March 13th, 2015 at 11:09:52 AM permalink
Dalex64
Member since: Mar 8, 2014
Threads: 2
Posts: 1973
I will do much of that tomorrow.

Quote: Axel Foley
You're not gonna fall for the banana in the tailpipe? It should be more natural, brother. It should flow out, like this - "Look, man, I ain't fallin' for no banana in my tailpipe!" See, that's more natural for us. You been hanging out with this dude too long.


Thanks for the advice on pulling the fuel pump fuse - I thought I'd pull a spark plug and see if it shot a nice smelly charge of fuel-air out. Checking for a wet spark plug after the fact does seem like a better idea.

I had a car that developed a tear in the flex tube after the MAF sensor. That ran real bad! I'll look at that when I look at the rest of the hoses.

I did check for an exhaust obstruction in the form of ice, in case the car had been backed into a snowbank.

I didn't notice much difference in the stumbling at different throttle positions, but I think it was doing slightly better at full throttle.

One thing that has impressed me is the amount of total cranking time I've put on that battery without running it down yet.

I'll tell you the details about the aged creature now. This is a 1998 Saturn SW2 wagon with nearly 200,000 miles on it. I'm not sure if the plugs and wires have ever been replaced. it is on it's third starter - the second one I replaced a few years ago from a junkyard part, but the 3rd one came from a service station (dunno where they got it from) when it suddenly quit working. I think the one I put in was from a 96, so it was even older than the original, but more functional.

For many years the check engine light was on for a bad oxygen sensor. That was until the check engine light burned out, now that doesn't bother us anymore. It burns a quart of oil every 800 miles or so.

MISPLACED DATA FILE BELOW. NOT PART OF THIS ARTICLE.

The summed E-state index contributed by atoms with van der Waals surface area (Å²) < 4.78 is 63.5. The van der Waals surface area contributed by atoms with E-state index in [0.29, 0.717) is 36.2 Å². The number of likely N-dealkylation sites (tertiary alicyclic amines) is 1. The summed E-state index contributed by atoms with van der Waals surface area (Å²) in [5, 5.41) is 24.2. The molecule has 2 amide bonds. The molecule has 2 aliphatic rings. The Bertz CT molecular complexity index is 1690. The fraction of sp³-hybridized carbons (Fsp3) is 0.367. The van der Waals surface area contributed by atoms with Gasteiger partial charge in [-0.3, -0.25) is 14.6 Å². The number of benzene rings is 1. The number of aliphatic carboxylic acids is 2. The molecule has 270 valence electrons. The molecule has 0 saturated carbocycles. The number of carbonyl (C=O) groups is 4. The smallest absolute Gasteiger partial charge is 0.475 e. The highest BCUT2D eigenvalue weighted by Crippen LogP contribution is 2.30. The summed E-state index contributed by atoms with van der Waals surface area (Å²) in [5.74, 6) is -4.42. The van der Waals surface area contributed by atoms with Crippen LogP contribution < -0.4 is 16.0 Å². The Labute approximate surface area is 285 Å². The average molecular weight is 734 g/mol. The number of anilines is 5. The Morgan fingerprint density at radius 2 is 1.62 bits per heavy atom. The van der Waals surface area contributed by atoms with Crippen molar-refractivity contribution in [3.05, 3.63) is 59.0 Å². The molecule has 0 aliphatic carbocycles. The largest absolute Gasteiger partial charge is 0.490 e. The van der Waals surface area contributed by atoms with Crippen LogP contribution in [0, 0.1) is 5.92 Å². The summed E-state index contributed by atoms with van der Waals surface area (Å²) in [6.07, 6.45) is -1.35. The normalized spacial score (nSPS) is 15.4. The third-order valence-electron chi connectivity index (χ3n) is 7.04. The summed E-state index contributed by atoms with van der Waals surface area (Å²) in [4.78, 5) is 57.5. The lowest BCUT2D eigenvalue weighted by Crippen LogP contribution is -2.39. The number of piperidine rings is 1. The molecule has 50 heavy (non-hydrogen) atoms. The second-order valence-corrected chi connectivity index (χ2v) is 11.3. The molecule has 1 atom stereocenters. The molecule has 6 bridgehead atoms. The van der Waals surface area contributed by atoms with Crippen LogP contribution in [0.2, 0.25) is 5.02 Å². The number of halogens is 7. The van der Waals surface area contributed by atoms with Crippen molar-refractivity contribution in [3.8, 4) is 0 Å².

I don't have any specialty tools, so changing the starter is probably the most complicated sort of job I can do.



Thanks for all of the advise!
"Everyone is entitled to his own opinion, but not to his own facts." Daniel Patrick Moynihan
March 13th, 2015 at 11:57:51 AM permalink
Fleastiff
Member since: Oct 27, 2012
Threads: 50
Posts: 5141
Water settles to the bottom of the fuel tank so that may have been the problem. Cranking power is good so its not an ice cold battery.

Fuel filter clogged??
March 13th, 2015 at 1:16:01 PM permalink
Face
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Member since: Oct 24, 2012
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Quote: Dalex64

Thanks for the advice on pulling the fuel pump fuse - I thought I'd pull a spark plug and see if it shot a nice smelly charge of fuel-air out. Checking for a wet spark plug after the fact does seem like a better idea.


You don't have to. I just don't know you that well and am trying to be professional. In reality, never in the history of ever have I done this. I personally just let the fuel spray all over XD

Quote: Dalex

For many years the check engine light was on for a bad oxygen sensor. That was until the check engine light burned out, now that doesn't bother us anymore. It burns a quart of oil every 800 miles or so.